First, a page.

The hangout for politicians when the state legislature is in session is the Peacock Alley Bar, in the historic Patterson Hotel building in downtown Bismarck. Government-types have been calling the "Peacock" their after-hours home for more than half a century. The regular crowd includes a variety ranging from 20-somethings to middle-aged downtown business folk, generally people that appreciate the atmosphere, good conversation, and variety of libations the location has provided since first opening in 1911.

Steep Me (Downtown Bismarck by the Kirkwood Mall.). A tea shop that is a daily stop for locals. Once a dream by a local tea-maker is now a bustling business.



See also Mandan listings.

Stay safe


Bismarck is a relatively safe town. Your biggest danger is the winter weather.

In the winter don't forget proper clothing for harsh weathers. For 20 days in Jan-Feb 2004, the temp did not get above 0 °F. The coldest temp was in Minot, ND, at -45 °F (-75 ° windchill) while Bismarck was at a "balmy" -43 °F.

If your car has a block heater, remember to plug it into a wall outlet. Local rental cars will have block heaters installed. If you don't know what to look for, ask the rental place; they will know. Block heaters will keep the car from freezing up during sub-zero temps.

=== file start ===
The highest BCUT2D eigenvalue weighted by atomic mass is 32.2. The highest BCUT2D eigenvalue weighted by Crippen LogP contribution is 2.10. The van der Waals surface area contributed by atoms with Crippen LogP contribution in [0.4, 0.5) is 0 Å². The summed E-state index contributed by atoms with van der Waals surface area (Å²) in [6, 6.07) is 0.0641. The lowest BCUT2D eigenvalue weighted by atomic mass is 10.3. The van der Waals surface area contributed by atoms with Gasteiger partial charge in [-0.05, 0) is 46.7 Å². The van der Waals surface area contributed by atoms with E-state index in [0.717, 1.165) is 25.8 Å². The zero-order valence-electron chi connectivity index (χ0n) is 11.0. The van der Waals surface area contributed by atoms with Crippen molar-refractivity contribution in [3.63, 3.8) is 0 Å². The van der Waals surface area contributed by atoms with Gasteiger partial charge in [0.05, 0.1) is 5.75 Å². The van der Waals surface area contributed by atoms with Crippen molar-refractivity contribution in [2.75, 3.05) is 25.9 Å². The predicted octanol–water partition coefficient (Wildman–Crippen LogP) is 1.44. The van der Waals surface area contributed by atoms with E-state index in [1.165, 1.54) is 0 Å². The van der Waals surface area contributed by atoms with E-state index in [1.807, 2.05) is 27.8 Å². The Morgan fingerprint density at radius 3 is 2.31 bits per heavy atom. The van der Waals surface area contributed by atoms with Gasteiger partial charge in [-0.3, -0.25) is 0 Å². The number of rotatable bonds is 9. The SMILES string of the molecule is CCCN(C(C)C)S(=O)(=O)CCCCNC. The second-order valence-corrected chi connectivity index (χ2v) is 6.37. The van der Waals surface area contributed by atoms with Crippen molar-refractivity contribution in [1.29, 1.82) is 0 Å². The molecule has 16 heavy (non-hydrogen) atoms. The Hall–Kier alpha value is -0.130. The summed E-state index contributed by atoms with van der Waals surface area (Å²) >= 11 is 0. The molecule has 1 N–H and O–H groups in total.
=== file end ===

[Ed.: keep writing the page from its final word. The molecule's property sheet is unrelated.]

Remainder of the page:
From April–October, most of the state will conduct its road construction projects. During this season, plan for occasional delays in Bismark and on the roads connecting the city to neighbouring areas.

Go next

Routes through Bismarck
DickinsonMandan  W  E  SteeleFargo
MinotWashburn  N  S  LintonPierre

This city travel guide to Bismarck is a usable article. It has information on how to get there and on restaurants and hotels. An adventurous person could use this article, but please feel free to improve it by editing the page.